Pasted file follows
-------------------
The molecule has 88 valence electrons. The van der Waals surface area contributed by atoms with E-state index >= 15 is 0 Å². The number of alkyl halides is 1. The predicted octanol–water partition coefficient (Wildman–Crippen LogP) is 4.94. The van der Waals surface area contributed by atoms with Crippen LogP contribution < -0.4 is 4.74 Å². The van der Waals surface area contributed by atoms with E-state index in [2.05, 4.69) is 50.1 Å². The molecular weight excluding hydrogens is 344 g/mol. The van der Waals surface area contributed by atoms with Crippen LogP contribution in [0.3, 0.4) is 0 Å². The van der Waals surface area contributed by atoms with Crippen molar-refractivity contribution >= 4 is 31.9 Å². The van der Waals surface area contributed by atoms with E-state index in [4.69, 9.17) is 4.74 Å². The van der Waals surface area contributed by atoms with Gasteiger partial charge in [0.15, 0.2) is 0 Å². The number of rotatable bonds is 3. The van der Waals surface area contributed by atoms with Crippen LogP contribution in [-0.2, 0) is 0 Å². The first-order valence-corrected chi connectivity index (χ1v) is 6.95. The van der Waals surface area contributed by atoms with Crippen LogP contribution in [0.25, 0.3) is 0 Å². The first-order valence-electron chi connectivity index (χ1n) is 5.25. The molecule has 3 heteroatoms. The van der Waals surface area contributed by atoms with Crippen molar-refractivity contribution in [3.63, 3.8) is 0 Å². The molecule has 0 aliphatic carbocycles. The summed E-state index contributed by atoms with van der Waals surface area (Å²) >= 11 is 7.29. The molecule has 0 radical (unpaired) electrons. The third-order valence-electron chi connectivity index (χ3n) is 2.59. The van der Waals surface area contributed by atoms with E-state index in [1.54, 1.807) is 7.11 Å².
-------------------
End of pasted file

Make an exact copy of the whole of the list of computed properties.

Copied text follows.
The molecule has 88 valence electrons. The van der Waals surface area contributed by atoms with E-state index >= 15 is 0 Å². The number of alkyl halides is 1. The predicted octanol–water partition coefficient (Wildman–Crippen LogP) is 4.94. The van der Waals surface area contributed by atoms with Crippen LogP contribution < -0.4 is 4.74 Å². The van der Waals surface area contributed by atoms with E-state index in [2.05, 4.69) is 50.1 Å². The molecular weight excluding hydrogens is 344 g/mol. The van der Waals surface area contributed by atoms with Crippen LogP contribution in [0.3, 0.4) is 0 Å². The van der Waals surface area contributed by atoms with Crippen molar-refractivity contribution >= 4 is 31.9 Å². The van der Waals surface area contributed by atoms with E-state index in [4.69, 9.17) is 4.74 Å². The van der Waals surface area contributed by atoms with Gasteiger partial charge in [0.15, 0.2) is 0 Å². The number of rotatable bonds is 3. The van der Waals surface area contributed by atoms with Crippen LogP contribution in [-0.2, 0) is 0 Å². The first-order valence-corrected chi connectivity index (χ1v) is 6.95. The van der Waals surface area contributed by atoms with Crippen LogP contribution in [0.25, 0.3) is 0 Å². The first-order valence-electron chi connectivity index (χ1n) is 5.25. The molecule has 3 heteroatoms. The van der Waals surface area contributed by atoms with Crippen molar-refractivity contribution in [3.63, 3.8) is 0 Å². The molecule has 0 aliphatic carbocycles. The summed E-state index contributed by atoms with van der Waals surface area (Å²) >= 11 is 7.29. The molecule has 0 radical (unpaired) electrons. The third-order valence-electron chi connectivity index (χ3n) is 2.59. The van der Waals surface area contributed by atoms with E-state index in [1.54, 1.807) is 7.11 Å².